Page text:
The results of the technical expert review will be published and submitted, along with the Party’s National Inventory Report and other information, for consideration by the Parties in accordance with the Paris Agreement’s Facilitative, Multilateral Consideration of Progress process (FCMP). The FCMP is a multilateral peer-review process allowing countries to ask questions of each other to better understand information reported and to hold each other to account for implementing the Paris Agreement.

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HAVE YOUR SAY

LATEST QUESTIONS ON NOTICE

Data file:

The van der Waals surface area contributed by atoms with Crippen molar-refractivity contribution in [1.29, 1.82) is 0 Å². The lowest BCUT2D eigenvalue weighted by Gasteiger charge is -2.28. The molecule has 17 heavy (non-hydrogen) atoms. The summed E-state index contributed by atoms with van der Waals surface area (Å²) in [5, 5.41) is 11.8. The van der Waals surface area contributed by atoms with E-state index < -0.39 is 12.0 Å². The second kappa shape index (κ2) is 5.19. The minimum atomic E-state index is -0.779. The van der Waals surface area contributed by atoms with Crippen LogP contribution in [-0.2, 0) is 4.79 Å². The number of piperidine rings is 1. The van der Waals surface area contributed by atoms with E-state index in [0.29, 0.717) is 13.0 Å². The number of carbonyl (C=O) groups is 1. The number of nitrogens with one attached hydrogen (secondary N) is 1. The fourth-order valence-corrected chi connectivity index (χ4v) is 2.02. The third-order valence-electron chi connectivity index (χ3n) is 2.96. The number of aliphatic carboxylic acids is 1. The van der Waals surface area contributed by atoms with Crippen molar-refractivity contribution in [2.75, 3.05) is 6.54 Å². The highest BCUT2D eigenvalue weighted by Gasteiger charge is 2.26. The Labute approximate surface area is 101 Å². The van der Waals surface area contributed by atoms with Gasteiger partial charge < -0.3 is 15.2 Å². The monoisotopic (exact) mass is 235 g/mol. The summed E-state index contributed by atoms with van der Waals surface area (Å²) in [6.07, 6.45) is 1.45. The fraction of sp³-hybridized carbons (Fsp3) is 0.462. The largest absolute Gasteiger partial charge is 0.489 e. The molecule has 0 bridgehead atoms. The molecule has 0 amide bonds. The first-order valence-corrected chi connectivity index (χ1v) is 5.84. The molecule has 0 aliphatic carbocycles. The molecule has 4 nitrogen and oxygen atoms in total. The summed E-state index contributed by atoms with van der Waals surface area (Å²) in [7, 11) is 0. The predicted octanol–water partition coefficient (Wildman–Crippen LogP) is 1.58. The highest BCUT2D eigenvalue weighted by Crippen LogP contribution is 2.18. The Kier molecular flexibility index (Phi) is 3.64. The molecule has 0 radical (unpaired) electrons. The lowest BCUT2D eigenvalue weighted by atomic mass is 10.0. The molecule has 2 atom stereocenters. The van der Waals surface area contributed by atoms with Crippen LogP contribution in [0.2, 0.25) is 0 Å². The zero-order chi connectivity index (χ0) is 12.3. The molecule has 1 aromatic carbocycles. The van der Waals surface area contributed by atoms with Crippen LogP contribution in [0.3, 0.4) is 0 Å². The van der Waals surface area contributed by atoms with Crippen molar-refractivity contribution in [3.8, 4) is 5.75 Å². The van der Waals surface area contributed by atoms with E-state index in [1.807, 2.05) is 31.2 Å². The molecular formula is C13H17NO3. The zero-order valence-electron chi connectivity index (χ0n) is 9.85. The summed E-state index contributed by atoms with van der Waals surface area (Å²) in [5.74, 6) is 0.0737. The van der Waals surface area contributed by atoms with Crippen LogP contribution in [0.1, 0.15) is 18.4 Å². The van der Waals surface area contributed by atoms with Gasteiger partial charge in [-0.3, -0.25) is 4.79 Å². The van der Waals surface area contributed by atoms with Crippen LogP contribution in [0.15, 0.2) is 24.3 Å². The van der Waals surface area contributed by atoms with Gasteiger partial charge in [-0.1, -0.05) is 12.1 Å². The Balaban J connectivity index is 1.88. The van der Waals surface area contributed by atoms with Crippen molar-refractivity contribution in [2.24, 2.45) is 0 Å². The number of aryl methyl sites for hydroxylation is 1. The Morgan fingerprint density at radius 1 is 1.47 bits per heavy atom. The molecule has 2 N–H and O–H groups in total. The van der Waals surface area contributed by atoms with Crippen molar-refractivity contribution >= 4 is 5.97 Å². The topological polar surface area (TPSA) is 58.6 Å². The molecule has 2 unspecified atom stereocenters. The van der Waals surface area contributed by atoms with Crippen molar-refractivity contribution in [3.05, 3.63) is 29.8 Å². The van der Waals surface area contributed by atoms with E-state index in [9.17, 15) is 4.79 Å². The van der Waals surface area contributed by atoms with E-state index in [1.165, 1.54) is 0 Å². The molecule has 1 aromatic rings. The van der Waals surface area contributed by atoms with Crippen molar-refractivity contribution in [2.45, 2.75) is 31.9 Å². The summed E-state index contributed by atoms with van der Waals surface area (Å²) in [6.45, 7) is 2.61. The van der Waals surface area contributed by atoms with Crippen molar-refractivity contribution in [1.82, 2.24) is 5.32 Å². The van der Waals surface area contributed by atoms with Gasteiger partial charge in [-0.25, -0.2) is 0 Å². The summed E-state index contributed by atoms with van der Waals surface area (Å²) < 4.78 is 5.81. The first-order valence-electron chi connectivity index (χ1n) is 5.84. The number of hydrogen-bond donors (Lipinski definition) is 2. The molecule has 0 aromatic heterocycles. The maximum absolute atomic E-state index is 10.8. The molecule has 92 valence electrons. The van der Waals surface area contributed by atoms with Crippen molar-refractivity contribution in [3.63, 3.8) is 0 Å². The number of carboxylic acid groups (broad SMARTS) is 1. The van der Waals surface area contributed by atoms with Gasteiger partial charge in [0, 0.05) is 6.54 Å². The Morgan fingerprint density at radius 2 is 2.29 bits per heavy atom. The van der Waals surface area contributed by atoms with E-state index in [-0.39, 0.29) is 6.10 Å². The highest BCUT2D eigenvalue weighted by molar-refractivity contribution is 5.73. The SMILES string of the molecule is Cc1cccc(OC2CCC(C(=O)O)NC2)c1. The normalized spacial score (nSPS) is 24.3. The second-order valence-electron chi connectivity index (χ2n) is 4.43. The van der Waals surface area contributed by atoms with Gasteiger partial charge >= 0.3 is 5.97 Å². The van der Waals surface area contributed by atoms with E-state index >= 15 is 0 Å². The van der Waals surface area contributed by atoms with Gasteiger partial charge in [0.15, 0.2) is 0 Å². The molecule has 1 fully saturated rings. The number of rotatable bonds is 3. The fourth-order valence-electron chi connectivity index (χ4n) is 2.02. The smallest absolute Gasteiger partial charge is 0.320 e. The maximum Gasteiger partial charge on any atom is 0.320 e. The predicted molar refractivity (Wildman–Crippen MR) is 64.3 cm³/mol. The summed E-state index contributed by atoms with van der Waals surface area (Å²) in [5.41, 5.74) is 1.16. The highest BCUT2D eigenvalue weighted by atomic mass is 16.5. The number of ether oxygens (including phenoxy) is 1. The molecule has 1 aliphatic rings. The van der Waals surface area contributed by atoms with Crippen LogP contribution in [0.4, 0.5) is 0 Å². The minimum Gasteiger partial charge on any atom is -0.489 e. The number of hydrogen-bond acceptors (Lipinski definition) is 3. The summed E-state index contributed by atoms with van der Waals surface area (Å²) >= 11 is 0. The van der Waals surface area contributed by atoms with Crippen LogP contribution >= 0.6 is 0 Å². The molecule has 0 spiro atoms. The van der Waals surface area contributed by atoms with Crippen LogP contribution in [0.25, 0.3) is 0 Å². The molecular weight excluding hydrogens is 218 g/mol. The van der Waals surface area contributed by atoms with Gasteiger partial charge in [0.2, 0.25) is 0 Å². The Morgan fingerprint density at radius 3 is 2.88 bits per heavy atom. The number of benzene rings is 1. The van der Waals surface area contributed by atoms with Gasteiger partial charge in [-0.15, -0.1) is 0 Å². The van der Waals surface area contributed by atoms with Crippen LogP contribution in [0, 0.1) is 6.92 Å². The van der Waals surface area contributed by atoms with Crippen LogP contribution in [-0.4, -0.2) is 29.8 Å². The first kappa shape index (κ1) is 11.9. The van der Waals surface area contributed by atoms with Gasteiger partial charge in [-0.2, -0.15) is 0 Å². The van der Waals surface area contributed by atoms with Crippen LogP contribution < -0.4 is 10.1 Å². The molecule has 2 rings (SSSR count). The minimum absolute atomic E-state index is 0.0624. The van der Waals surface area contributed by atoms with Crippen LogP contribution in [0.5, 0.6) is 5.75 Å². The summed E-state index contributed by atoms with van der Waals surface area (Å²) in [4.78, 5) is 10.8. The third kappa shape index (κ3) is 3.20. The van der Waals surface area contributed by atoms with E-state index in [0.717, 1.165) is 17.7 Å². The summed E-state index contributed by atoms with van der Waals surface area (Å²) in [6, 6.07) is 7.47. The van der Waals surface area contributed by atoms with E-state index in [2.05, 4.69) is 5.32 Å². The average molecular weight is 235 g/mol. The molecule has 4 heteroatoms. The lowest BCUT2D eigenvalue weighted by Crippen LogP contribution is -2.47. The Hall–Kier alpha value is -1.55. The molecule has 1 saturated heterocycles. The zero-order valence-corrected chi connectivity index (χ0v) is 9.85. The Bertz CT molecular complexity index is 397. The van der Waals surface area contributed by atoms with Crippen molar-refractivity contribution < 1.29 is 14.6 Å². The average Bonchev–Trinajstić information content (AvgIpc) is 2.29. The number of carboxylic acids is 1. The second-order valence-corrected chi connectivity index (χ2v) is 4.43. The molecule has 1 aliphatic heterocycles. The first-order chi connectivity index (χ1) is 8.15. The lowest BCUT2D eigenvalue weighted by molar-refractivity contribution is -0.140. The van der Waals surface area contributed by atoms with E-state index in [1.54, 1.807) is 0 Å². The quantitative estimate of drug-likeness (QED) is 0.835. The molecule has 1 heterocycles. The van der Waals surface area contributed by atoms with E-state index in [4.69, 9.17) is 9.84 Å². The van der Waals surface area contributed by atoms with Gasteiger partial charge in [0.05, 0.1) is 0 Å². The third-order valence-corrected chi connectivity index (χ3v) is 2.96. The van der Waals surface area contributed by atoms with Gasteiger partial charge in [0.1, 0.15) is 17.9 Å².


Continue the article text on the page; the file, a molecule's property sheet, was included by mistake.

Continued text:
Senator RENNICK: Okay-last question. I had a conversation with Gavin Morris a couple of years ago about the way the ABC reports the increase in temperature from 1910. The ABC, like many other media organisations, reports the homogenised data without actually explaining the difference between the homogenised data and the raw data. Gavin Morris stressed that they reported the raw data. That is incorrect; the ABC reports the homogenised data. So I’ll ask this question again: why won’t the ABC distinguish between the raw data and the homogenised data, which is a different dataset to the actual observations recorded by the bureau? Mr Anderson: I don’t know the answer to that. I will need to take that on notice and provide a response to you. Senator RENNICK: Okay. I would like to point out that Gavin Morris did say last time that they reported the raw data and that they distinguished between raw and homogenised. I’ll stress this again, the ABC doesn’t, but I think in terms of full transparency they should.